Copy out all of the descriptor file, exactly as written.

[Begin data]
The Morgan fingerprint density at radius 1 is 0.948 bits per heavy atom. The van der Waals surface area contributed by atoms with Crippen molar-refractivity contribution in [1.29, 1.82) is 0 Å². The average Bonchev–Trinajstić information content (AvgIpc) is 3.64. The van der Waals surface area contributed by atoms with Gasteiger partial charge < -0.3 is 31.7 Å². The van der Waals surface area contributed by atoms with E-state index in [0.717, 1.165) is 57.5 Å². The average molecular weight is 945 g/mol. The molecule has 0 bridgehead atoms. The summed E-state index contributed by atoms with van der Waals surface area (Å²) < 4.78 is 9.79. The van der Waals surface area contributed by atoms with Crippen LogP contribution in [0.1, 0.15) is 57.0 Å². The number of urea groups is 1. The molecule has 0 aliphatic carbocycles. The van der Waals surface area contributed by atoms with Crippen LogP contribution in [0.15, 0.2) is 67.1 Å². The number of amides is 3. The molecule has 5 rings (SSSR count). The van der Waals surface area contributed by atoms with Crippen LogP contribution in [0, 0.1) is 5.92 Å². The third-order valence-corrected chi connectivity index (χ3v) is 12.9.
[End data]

The Morgan fingerprint density at radius 1 is 0.948 bits per heavy atom. The van der Waals surface area contributed by atoms with Crippen molar-refractivity contribution in [1.29, 1.82) is 0 Å². The average Bonchev–Trinajstić information content (AvgIpc) is 3.64. The van der Waals surface area contributed by atoms with Gasteiger partial charge < -0.3 is 31.7 Å². The van der Waals surface area contributed by atoms with E-state index in [0.717, 1.165) is 57.5 Å². The average molecular weight is 945 g/mol. The molecule has 0 bridgehead atoms. The summed E-state index contributed by atoms with van der Waals surface area (Å²) < 4.78 is 9.79. The van der Waals surface area contributed by atoms with Crippen LogP contribution in [0.1, 0.15) is 57.0 Å². The number of urea groups is 1. The molecule has 0 aliphatic carbocycles. The van der Waals surface area contributed by atoms with Crippen LogP contribution in [0.15, 0.2) is 67.1 Å². The number of amides is 3. The molecule has 5 rings (SSSR count). The van der Waals surface area contributed by atoms with Crippen LogP contribution in [0, 0.1) is 5.92 Å². The third-order valence-corrected chi connectivity index (χ3v) is 12.9.